Dueling Interconnects Unmasked

Recent news of the HyperTransport Technology Consortium draws attention to an increasingly public duel between two technologies aimed at speeding up throughput on today's high-speed networks (see 'HyperTransport' Consortium Grows).

Those two technologies are HyperTransport and RapidIO (which has its own banner group, the RapidIO Trade Association). Both are chip-to-chip interconnection techniques aimed at ensuring that the inner workings of network and storage gear won't wind up being a bottleneck as carriers move to ever faster services.

A quick backgrounder: Today, networking devices that deploy multiple processors typically rely on the PCI bus or similar techniques to process information, such as packet lookups, inside a box. These technologies have maximum data rates of about 1 Gbit/s today (with exceptions), and they don't support varying amounts of bandwidth in one device.

But speed and bandwidth flexibility will be required of mainstream storage and networking gear as networks move to 10 Gbit/s data rates and beyond. For example, OC192 network processors supporting functions for next-generation Sonet switches will need to get lots of data on and off their chips fast.

Enter HyperTransport and RapidIO, which were devised by different vendors to speed up devices based on their chips. Simply put, both are ways of ensuring that complex, multiprocessor boxes will perform as well as the high-speed networks they're meant to run on.

Neither HyperTransport nor RapidIO are alternatives to Infiniband, which is designed to improve the I/O in servers and between subsystems instead of between chips (see InfiniBand Trade Association). Both HyperTransport and RapidIO proponents say their designs work with Infiniband.

Intel Corp. (Nasdaq: INTC) is often cited as having its own interconnect program, called 3GIO or Arapahoe. But by all accounts, this is not up to speed with HyperTransport or RapidIO. "Intel is a latecomer," says Bert McComas, founder and principal analyst at InQuest Market Research, a consultancy and market research firm. With less bandwidth and scaleability than either HyperTransport or RapidIO, by the time 3GIO is ready for market, about 2004, it's unlikely to be any competitive threat to the others, in McComas's view.

Meanwhile, both HyperTransport and RapidIO have a lot in common: They are designed to link chips, network processors, and other components inside multifunction devices based on silicon semiconductors. They are packet-based. They support varying bus widths and bandwidth rates. They are geared to support power and design efficiency. They both deploy so-called source-synchronous technology, where data and clock signals are sent over different connections that use the same voltage. They use similar signaling, based on the Low Voltage Differential Signaling specs approved by standards groups worldwide. And each claims to run at speeds above 60 Gbit/s chip to chip.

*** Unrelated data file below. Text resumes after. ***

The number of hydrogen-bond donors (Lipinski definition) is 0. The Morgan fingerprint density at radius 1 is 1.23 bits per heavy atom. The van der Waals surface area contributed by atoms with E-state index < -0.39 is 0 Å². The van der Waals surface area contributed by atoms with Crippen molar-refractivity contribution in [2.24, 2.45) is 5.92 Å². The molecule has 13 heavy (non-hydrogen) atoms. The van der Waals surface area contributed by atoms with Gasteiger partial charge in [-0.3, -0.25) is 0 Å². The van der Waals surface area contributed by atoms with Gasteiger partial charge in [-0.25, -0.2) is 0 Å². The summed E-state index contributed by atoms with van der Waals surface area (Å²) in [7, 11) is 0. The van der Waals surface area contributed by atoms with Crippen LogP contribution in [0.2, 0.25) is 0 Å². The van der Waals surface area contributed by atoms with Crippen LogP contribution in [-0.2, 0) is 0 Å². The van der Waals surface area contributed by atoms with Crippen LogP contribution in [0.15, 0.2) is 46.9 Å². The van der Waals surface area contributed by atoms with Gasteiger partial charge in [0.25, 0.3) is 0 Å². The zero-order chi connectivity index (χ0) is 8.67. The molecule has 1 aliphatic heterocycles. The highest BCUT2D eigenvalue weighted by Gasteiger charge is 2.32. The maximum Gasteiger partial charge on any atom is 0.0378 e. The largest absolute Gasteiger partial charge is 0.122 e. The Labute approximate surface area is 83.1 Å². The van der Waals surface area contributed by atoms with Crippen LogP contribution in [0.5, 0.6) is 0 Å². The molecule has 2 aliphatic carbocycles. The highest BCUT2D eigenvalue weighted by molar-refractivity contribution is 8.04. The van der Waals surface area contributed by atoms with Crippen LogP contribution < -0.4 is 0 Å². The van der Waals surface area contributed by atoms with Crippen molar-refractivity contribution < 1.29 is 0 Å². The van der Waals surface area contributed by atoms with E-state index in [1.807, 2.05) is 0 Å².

Table 1: Interconnect Techniques Compared
HyperTransport RapidIO
Main backers AMD, API Networks Motorola, IBM
Consortium URL www.hypertransport.org www.rapidio.org
Clock speeds 200 MHz to 800 MHz 100 MHz to 1 GHz
Bus widths 2,4,8,16, and 32 bits 8 or 16 bits
Number of pins 24 for 2-bit to 197 for 32-bit 40 for 8-bit; 76 for 16-bit
Aggregate bandwidth 128 Gbit/s 3 to 60 Gbit/s
Power required 1.2 volts 2.5 volts

But HyperTransport and RapidIO differ in several key ways, starting with pedigree. HyperTransport's creator and main backer is Advanced Micro Devices (NYSE: AMD), and originally it was geared to MIPS processors used in high-end servers and similar gear. More recently, API Networks Inc. has assumed a leading role as well. Broadcom Corp. (Nasdaq: BRCM) and PMC-Sierra Inc. (Nasdaq: PMCS) also license the technology.

RapidIO was originated by Motorola Inc. (NYSE: MOT) and IBM Corp. (NYSE: IBM) and is geared to Power PC processors, including those used in chassis-based equipment. This has given it early inroads with makers of networking gear. Alcatel SA (NYSE: ALA; Paris: CGEP:PA), Lucent Technologies Inc. (NYSE: LU), and Nortel Networks Corp. (NYSE/Toronto: NT) are all part of its steering group.

These early distinctions are getting increasingly blurry. Cisco Systems Inc. (Nasdaq: CSCO), for instance, belongs to both groups, as does Xilinx Inc. (Nasdaq: XLNX).

"There are many dependencies as far as selecting one or the other," says InQuest's McComas. He feels the key differentiators are more fine-grained and have to do with the practical considerations faced by product designers.

HyperTransport, for example, can often be implemented at lower cost because it uses fewer pins and lower voltage. Also, its supporters have put considerable effort into making sure HyperTransport works with PCI bus devices.

”HyperTransport might be considered a technology closer to the mainstream, high-volume implementations,” McComas says.

Until recently, there also were differences in how each technique worked with multiprocessor arrays. In most HyperTransport setups, when one processor in a row wants to talk to, say, the tenth processor, it must “daisy chain” its way through all of the intervening processors. RapidIO, in contrast, supports a peer-to-peer approach that is closely akin to switching. Since storage and networking gear usually deploy multiple processors, this could be a key factor in choosing one tack over the other.

But this differentiator appears to be dwindling. Earlier this month, API Networks released a product called the Starfish, a switch designed for use in HyperTransport networks. While details are comprehensible only to chip experts, API spokespeople say the Starfish works by replacing HyperTransport’s bus approach with a point-to-point architecture.

Still, those who wish to put a switch setup into a HyperTransport group of processors must pay API to do so, unless they want to create their own.